“Go up to the hills and bring wood and build the house, that I may take pleasure in it and that I may be glorified, says the Lord.”

Haggai 1:8

WHEN HAGGAI WROTE THESE WORDS, the nation of Israel had returned from Babylonian exile. The temple was in ruins. They began to rebuild it, became discouraged, and quit.

God sent them the prophet, Haggai. His job was to motivate the rebuilding project. The people listened to the prophet and began to build. Eventually they finished the temple.

The Second Temple In Jerusalem

In the eighth verse of the first chapter God tells them why they should build, “That I may take pleasure in it and that I may be glorified.” Note carefully what motives God did not appeal to. He did not say, “So that you will have a temple in your midst.” He did not say, “So that you will feel secure.” He did not even say, “So that my presence may dwell there and set you apart from the nations.” All of these are valid and previously listed reasons, but they are not the motive that God highlights here. These are centered in human improvement not God’s pleasure. They are not the ultimate reasons for building. The ultimate reason is simple. God wants them to build for his sake, not theirs.

This has direct application to church planters and those revitalizing dying churches. Why should we engage in this work? Here is the ultimate reason: that God may take pleasure in the local church, and that he might be glorified.

What would cause God to take pleasure in a local church? Holiness! God delights in a people persistently growing in godliness or holiness. For this to happen the church planter must excel in at least two disciplines.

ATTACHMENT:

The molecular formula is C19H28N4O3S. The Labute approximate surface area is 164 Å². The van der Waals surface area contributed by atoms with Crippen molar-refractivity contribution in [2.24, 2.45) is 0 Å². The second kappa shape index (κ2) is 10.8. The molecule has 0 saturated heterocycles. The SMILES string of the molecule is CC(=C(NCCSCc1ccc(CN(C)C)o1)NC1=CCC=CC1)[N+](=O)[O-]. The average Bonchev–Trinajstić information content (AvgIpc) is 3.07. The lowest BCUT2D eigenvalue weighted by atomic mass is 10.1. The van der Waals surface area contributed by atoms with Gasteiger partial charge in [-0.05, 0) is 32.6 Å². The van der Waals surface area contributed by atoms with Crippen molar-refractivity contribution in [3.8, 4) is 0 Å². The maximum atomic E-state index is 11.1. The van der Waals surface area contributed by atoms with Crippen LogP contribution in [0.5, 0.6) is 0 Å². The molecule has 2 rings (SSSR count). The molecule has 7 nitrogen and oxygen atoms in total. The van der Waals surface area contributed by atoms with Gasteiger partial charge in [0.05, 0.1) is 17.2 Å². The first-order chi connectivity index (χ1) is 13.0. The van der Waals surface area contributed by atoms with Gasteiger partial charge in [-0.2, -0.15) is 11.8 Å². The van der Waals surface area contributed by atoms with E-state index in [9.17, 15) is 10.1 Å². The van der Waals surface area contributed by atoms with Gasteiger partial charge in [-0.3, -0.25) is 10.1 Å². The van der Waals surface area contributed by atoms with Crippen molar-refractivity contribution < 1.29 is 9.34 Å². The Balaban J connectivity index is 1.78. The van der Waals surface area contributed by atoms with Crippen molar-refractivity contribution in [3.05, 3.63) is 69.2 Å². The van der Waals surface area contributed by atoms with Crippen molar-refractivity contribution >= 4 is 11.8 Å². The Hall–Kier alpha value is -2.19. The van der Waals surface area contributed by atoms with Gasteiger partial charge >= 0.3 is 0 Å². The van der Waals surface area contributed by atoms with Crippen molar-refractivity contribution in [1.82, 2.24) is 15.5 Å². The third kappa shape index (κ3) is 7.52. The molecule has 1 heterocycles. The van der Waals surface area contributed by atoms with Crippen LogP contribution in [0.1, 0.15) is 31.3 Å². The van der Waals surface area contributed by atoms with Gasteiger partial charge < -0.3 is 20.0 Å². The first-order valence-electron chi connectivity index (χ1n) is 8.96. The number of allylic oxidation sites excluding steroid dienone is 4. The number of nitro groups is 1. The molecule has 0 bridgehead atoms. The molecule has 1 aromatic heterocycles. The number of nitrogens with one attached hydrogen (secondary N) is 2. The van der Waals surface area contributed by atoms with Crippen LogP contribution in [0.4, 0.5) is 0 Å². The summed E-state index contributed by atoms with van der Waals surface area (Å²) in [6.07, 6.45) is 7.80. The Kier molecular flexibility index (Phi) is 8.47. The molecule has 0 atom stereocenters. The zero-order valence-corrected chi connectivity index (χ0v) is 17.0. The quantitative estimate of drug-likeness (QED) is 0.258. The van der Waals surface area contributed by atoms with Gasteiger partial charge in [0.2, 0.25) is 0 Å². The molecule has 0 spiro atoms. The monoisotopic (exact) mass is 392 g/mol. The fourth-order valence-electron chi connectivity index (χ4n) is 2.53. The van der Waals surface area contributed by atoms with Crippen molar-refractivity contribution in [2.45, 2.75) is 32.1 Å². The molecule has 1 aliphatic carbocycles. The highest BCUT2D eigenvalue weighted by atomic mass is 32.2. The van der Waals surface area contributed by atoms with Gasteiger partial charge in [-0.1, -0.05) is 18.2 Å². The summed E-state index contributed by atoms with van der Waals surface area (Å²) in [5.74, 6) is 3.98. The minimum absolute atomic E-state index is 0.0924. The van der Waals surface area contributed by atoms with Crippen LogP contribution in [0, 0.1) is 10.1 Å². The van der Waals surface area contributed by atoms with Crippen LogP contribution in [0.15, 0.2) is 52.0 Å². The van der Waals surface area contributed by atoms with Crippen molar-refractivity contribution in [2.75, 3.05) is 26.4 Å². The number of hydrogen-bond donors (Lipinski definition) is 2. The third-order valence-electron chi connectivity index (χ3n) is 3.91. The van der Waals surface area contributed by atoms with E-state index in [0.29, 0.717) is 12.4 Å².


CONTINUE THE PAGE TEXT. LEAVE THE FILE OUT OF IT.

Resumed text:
The first is the ability to use the word, “No!” He must have a clear vision of what a holy church looks like, and he must be willing to apply the appropriate discipline to take it there. This means he must be willing to occasionally offend people. He must be willing to ruffle feathers. He must be willing to watch people walk away, and that is painful.

“The ultimate reason is simple. God wants them to build for his sake, not theirs.”

The second discipline is gospel centrality. This means the deep and passionate application of the gospel, the kind of application that advances people in holiness. The gospel is about Christ. The gospel is the center of Bible. This means that Jesus should be the hero of every sermon. Paul summed up his ministry this way, “Him we proclaim, warning everyone and teaching everyone with all wisdom, that we may present everyone mature in Christ.” (Col 1:28).

Where do we see the moral beauty of Christ most perfectly displayed? The gospel culminating in the cross! The cross shows us the moral beauty of God. It illustrates and motivates the holiness that glorifies God.

When the glory of God is a church planter’s primary motive, he cultivates the discipline of saying “no.” He focuses his ministry around the gospel culminating in the cross. This leader builds a house that God takes pleasure in. He builds a house that truly glorifies and honors the One who called him. And that is our ultimate goal.

As always, your thoughts are appreciated.